Pierr is becoming an old "gentleman-in-waiting" in Moscow, just being at parties, beloved by everyone for his wit and his wallet. He has moved into his house in Moscow with the "dried-and drying-up princesses" since for him "Moscow was comfortable, warm habitual, and dirty, like an old dressing gown."

It's such a deft portrayal of someone falling into a rut of drinking and loss. There's a long paragraph I won't retype here that just catalogs the counter-intuitiveness of thought and action of everyone around him, from finding his wife witty and charming while he knows she's "never loved anything except her own body, and is one of the stupidest women in the world" to Napoleon, to the outward appearance of piety and giving of his Masonic brothers who will not give to their own community or poor. He sees a Christian law that everyone gives lip service to but no one follows - a universally acknowledged lie.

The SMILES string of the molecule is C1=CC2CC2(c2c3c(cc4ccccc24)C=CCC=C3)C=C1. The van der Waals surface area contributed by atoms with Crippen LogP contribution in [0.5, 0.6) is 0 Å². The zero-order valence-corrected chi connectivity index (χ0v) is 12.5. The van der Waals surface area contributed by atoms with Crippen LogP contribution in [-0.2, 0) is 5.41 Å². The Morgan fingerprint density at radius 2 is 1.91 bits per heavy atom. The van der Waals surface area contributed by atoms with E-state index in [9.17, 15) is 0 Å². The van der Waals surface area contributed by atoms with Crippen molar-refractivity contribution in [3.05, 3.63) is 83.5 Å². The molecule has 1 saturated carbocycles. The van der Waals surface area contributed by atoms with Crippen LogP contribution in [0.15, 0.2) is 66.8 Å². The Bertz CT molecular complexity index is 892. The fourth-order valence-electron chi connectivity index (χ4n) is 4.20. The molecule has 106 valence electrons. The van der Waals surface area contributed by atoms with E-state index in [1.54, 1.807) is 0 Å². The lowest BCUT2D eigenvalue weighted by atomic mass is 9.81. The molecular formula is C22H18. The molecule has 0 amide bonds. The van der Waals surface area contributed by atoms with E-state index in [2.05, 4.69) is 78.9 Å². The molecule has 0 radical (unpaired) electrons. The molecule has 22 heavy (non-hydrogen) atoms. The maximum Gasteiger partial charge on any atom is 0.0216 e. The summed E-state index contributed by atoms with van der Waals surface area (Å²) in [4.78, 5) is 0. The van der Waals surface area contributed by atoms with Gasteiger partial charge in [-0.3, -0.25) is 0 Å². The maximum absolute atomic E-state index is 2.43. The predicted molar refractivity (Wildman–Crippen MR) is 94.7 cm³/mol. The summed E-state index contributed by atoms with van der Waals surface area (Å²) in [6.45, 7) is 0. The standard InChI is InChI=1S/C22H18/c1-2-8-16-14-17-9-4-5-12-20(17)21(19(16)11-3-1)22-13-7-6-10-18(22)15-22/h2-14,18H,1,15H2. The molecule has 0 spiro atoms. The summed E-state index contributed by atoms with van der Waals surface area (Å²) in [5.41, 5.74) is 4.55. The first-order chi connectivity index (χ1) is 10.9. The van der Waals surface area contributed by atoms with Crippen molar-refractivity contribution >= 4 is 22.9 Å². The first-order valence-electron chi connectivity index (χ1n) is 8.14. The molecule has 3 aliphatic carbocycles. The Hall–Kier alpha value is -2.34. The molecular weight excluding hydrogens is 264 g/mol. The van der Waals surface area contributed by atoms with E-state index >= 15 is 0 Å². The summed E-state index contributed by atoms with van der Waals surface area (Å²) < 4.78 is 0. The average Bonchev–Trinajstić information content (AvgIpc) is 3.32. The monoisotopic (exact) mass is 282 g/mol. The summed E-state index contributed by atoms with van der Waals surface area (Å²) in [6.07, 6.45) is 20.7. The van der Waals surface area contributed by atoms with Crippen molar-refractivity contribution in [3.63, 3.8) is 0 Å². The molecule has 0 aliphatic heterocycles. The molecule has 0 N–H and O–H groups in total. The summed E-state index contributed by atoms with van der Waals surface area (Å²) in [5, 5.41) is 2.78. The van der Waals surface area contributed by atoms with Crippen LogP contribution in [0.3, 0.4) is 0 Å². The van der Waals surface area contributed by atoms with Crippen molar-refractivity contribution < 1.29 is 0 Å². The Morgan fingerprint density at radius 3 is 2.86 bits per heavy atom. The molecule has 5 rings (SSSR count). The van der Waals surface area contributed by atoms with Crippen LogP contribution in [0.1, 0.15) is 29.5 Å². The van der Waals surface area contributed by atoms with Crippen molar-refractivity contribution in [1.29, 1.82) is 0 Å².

"He experienced the unfortunate ability of many people, escpecially Russians--the ability to see and believe in the possibility of goodness and truth, and to see the evil and falsehood of life too clearly to be able to participate in it seriously."

So he keeps busy, and he drinks - "Nothing is either trivial or important, it's all the same; only save yourself from it as best you can!" thought Pierre. "Only not to see it, that dreadful it!"

He's putting it off, to think about it later, while it destroys him now. Not a good place, this one.

I love that he puts in "especially Russians". He knows his audience. I'm quarter Ukranian/Hungarian Jew and quarter Russian Jew. I wonder if that counts? Certainly, for this world view, it may. It sounds awfully familiar...

One day, we keep hoping for Pierre, one day.

Sunday, July 25, 2010

Volume II, Part IV, Chapter XIII

Oh, the countess is not happy. The count is unhappy, since he knows that if he wasn't such a bad manager of his affairs and being robbed by Mitenka, then they wouldn't be in the position they are in.